Compared with other European nations in 1600, England was relatively poor.
As new agricultural techniques made fewer farmers necessary, the poor multiplied in the streets of cities such as London and Bristol. Much to the dismay of the wealthier classes, the impoverished were an increasingly burdensome presence and problem.
REASONS OR MOTIVES for the raising of a public stock to be employed for the peopling and discovering of such countries as may be found most convenient for the supply of those defects which this Realm of England most requires [the following]:
8. Where colonies are founded for a public-weal, they may continue in better obedience and become more industrious than where private men are absolute backers of a voyage. Men of better behavior and quality will engage themselves in a public service, which carries more reputation with it, than a private, which is for the most part ignominious in the end, because it is presumed to aim at a profit and is subject to rivalry, fraud, and envy, and when it is at the greatest height of fortune can hardly be tolerated because of the jealousy of the state.
– Richard Hakluyt, "Reasons for Raising a Fund to Settle America On the Value of Colonies to England" (January 5, 1607)
But Elizabeth was not persuaded to invest the public treasury in a venture that was likely to fail. She was not opposed to private investors taking such a chance, however. Raleigh had tried and failed. When it became clear that the wealth of an individual was not enough, the joint-stock company arose.
The joint-stock company was the forerunner of the modern corporation. In a joint-stock venture, stock was sold to high net-worth investors who provided capital and had limited risk. These companies had proven profitable in the past with trading ventures. The risk was small, and the returns were fairly quick.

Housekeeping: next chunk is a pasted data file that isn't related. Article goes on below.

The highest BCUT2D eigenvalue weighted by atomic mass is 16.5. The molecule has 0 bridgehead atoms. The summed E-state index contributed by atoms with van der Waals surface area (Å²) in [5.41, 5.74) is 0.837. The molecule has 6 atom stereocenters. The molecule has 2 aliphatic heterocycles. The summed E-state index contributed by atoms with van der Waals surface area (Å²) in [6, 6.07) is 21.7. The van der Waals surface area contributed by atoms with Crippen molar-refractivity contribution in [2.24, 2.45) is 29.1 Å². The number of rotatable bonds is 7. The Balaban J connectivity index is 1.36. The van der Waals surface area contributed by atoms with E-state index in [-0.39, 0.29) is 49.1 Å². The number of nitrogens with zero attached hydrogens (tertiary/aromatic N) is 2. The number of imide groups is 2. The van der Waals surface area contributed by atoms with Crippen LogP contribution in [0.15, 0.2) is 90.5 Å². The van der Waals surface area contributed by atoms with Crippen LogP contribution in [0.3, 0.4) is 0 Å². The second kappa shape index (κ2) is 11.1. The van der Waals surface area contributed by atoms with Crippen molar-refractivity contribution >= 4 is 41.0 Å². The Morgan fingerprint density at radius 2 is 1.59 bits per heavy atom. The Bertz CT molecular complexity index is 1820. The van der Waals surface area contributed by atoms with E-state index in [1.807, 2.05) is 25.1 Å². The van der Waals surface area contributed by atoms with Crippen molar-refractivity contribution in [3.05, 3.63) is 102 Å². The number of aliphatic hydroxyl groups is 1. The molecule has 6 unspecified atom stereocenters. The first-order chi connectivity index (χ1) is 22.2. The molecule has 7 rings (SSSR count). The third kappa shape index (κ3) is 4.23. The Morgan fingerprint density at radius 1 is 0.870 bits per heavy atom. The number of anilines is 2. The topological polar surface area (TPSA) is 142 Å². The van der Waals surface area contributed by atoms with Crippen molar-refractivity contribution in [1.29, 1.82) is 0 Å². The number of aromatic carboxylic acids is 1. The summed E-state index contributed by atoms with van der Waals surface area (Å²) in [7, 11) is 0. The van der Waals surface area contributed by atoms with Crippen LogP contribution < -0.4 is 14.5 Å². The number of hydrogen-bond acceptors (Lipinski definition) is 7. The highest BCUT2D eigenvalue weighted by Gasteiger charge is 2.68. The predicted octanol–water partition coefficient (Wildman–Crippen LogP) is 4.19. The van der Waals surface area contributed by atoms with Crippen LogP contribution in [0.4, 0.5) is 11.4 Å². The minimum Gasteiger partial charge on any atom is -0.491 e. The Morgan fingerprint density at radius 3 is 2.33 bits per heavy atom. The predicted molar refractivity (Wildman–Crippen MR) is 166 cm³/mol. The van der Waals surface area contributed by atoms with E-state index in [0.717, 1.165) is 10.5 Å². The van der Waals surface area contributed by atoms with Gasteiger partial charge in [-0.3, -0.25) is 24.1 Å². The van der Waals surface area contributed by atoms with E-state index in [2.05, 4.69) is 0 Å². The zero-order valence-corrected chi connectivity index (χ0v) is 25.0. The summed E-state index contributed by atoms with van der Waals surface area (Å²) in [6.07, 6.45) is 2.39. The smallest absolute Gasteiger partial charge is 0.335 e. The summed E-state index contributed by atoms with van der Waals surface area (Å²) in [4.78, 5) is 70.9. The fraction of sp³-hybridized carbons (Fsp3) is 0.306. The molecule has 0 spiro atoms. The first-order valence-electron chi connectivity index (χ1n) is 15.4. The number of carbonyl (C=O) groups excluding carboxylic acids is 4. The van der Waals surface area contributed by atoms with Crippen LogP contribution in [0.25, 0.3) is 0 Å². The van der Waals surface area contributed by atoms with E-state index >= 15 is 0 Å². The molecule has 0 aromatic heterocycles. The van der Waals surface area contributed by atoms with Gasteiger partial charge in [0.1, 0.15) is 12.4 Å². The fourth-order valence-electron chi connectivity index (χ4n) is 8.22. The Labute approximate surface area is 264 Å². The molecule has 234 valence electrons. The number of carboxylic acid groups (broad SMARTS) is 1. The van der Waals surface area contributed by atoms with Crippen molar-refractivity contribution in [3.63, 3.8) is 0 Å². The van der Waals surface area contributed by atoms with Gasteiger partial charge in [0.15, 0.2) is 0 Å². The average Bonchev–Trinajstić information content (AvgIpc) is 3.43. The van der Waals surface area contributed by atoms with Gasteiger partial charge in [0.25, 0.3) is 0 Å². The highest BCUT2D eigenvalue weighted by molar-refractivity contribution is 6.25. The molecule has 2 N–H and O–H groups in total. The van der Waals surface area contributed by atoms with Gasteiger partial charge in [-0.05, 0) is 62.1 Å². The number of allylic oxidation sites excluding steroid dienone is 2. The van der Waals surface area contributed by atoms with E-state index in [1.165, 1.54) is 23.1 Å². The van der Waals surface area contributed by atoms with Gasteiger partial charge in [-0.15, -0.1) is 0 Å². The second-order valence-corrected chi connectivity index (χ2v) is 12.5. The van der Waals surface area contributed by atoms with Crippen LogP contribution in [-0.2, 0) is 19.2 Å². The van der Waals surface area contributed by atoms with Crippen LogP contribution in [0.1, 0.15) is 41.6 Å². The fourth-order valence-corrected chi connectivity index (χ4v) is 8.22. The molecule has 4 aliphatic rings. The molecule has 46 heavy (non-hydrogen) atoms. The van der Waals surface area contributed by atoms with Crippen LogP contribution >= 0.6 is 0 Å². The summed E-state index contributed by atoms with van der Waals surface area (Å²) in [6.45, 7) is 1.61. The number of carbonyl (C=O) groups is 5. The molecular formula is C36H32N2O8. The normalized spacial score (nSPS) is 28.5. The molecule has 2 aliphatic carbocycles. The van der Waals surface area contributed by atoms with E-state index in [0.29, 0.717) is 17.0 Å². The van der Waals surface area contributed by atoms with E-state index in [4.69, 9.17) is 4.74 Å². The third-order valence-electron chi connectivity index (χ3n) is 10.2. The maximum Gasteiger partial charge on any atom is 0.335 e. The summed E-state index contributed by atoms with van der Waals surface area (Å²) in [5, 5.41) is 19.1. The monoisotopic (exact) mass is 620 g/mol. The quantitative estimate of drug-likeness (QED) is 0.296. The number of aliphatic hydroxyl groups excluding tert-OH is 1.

But investing in a colony was an altogether different venture.
The risk was larger as the colony might fail. The startup costs were enormous and the returns might take years. Investors in such endeavors needed more than a small sense of adventure.
Who led these English colonial expeditions? Often, these leaders were second sons from noble families. Under English law, only the first-born male could inherit property. As such, Sir Francis Drake, Sir Walter Raleigh, and Sir Humphrey Gilbert were all second sons with a thirst to find their own riches.
Merchants who dissented from the Church of England were also willing investors in New World colonies. There were plenty of Puritans who had the necessary capital, and with the Catholic-leaning Stuart monarchs assuming the throne the Puritans' motive to move became stronger.
With an excess landless population to serve as workers, and motivated, adventurous, or devout investors, the joint-stock company became the vehicle by which England finally settled the Western Hemisphere.
This starkly contrasted with Spanish and French settlements. New Spain and New France were developed by their kings. The English colonies were developed by their people. Many historians argue that the primary reason the relatively small and late English colonization effort ultimately outlasted its predecessors was because individuals had a true stake in its success.